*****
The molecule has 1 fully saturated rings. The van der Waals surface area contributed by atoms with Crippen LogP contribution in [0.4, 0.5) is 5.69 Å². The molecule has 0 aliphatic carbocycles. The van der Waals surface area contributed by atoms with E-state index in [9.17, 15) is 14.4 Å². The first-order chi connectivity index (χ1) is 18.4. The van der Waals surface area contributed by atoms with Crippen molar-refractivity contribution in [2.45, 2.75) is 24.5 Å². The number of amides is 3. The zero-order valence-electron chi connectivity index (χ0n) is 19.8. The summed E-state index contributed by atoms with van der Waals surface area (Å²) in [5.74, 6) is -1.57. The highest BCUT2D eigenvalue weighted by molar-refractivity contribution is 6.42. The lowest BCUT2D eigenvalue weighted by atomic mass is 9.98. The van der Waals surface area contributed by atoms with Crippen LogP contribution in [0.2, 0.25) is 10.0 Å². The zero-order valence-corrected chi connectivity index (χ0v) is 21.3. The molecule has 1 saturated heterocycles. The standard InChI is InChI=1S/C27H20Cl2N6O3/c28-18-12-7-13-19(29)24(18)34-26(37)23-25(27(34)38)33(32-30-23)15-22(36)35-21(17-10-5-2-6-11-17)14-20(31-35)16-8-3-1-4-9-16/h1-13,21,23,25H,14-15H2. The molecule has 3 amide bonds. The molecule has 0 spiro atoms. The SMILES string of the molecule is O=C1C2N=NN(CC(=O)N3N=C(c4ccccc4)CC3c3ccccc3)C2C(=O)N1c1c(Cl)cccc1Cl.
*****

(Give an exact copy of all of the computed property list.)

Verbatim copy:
The molecule has 1 fully saturated rings. The van der Waals surface area contributed by atoms with Crippen LogP contribution in [0.4, 0.5) is 5.69 Å². The molecule has 0 aliphatic carbocycles. The van der Waals surface area contributed by atoms with E-state index in [9.17, 15) is 14.4 Å². The first-order chi connectivity index (χ1) is 18.4. The van der Waals surface area contributed by atoms with Crippen molar-refractivity contribution in [2.45, 2.75) is 24.5 Å². The number of amides is 3. The zero-order valence-electron chi connectivity index (χ0n) is 19.8. The summed E-state index contributed by atoms with van der Waals surface area (Å²) in [5.74, 6) is -1.57. The highest BCUT2D eigenvalue weighted by molar-refractivity contribution is 6.42. The lowest BCUT2D eigenvalue weighted by atomic mass is 9.98. The van der Waals surface area contributed by atoms with Crippen LogP contribution in [0.2, 0.25) is 10.0 Å². The zero-order valence-corrected chi connectivity index (χ0v) is 21.3. The molecule has 1 saturated heterocycles. The standard InChI is InChI=1S/C27H20Cl2N6O3/c28-18-12-7-13-19(29)24(18)34-26(37)23-25(27(34)38)33(32-30-23)15-22(36)35-21(17-10-5-2-6-11-17)14-20(31-35)16-8-3-1-4-9-16/h1-13,21,23,25H,14-15H2. The molecule has 3 amide bonds. The molecule has 0 spiro atoms. The SMILES string of the molecule is O=C1C2N=NN(CC(=O)N3N=C(c4ccccc4)CC3c3ccccc3)C2C(=O)N1c1c(Cl)cccc1Cl.